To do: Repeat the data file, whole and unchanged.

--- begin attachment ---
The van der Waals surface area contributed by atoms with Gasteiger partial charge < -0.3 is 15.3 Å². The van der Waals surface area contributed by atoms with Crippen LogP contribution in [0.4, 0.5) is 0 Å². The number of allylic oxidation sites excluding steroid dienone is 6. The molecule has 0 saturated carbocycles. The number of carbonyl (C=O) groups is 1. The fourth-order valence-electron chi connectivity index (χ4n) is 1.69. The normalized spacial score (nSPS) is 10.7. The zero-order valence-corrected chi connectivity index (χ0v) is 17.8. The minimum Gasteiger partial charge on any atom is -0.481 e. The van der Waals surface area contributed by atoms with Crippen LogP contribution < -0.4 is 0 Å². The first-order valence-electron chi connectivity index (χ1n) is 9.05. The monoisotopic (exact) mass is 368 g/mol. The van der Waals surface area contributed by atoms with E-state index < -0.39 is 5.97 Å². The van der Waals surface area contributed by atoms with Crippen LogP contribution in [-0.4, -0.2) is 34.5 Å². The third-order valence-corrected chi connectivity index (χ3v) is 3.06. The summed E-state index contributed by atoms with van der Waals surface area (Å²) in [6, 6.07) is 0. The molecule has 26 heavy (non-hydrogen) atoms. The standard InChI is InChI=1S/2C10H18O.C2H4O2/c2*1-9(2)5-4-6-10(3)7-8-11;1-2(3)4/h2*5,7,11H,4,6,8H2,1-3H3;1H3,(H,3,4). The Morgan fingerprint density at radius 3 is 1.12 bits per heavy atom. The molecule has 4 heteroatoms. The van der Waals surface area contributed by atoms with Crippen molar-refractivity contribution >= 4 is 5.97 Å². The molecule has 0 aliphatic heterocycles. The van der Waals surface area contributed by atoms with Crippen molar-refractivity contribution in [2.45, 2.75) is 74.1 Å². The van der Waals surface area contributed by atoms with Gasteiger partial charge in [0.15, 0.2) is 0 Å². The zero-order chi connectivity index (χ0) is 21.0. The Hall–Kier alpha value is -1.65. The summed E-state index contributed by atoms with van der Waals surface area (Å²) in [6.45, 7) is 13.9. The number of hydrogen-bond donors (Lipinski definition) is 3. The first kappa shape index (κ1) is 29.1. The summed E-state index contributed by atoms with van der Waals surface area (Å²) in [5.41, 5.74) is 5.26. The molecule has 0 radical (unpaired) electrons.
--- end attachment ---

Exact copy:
The van der Waals surface area contributed by atoms with Gasteiger partial charge < -0.3 is 15.3 Å². The van der Waals surface area contributed by atoms with Crippen LogP contribution in [0.4, 0.5) is 0 Å². The number of allylic oxidation sites excluding steroid dienone is 6. The molecule has 0 saturated carbocycles. The number of carbonyl (C=O) groups is 1. The fourth-order valence-electron chi connectivity index (χ4n) is 1.69. The normalized spacial score (nSPS) is 10.7. The zero-order valence-corrected chi connectivity index (χ0v) is 17.8. The minimum Gasteiger partial charge on any atom is -0.481 e. The van der Waals surface area contributed by atoms with Crippen LogP contribution < -0.4 is 0 Å². The first-order valence-electron chi connectivity index (χ1n) is 9.05. The monoisotopic (exact) mass is 368 g/mol. The van der Waals surface area contributed by atoms with E-state index < -0.39 is 5.97 Å². The van der Waals surface area contributed by atoms with Crippen LogP contribution in [-0.4, -0.2) is 34.5 Å². The third-order valence-corrected chi connectivity index (χ3v) is 3.06. The summed E-state index contributed by atoms with van der Waals surface area (Å²) in [6, 6.07) is 0. The molecule has 26 heavy (non-hydrogen) atoms. The standard InChI is InChI=1S/2C10H18O.C2H4O2/c2*1-9(2)5-4-6-10(3)7-8-11;1-2(3)4/h2*5,7,11H,4,6,8H2,1-3H3;1H3,(H,3,4). The Morgan fingerprint density at radius 3 is 1.12 bits per heavy atom. The molecule has 4 heteroatoms. The van der Waals surface area contributed by atoms with Crippen molar-refractivity contribution >= 4 is 5.97 Å². The molecule has 0 aliphatic heterocycles. The van der Waals surface area contributed by atoms with Crippen molar-refractivity contribution in [2.45, 2.75) is 74.1 Å². The van der Waals surface area contributed by atoms with Gasteiger partial charge in [0.15, 0.2) is 0 Å². The zero-order chi connectivity index (χ0) is 21.0. The Hall–Kier alpha value is -1.65. The summed E-state index contributed by atoms with van der Waals surface area (Å²) in [6.45, 7) is 13.9. The number of hydrogen-bond donors (Lipinski definition) is 3. The first kappa shape index (κ1) is 29.1. The summed E-state index contributed by atoms with van der Waals surface area (Å²) in [5.41, 5.74) is 5.26. The molecule has 0 radical (unpaired) electrons.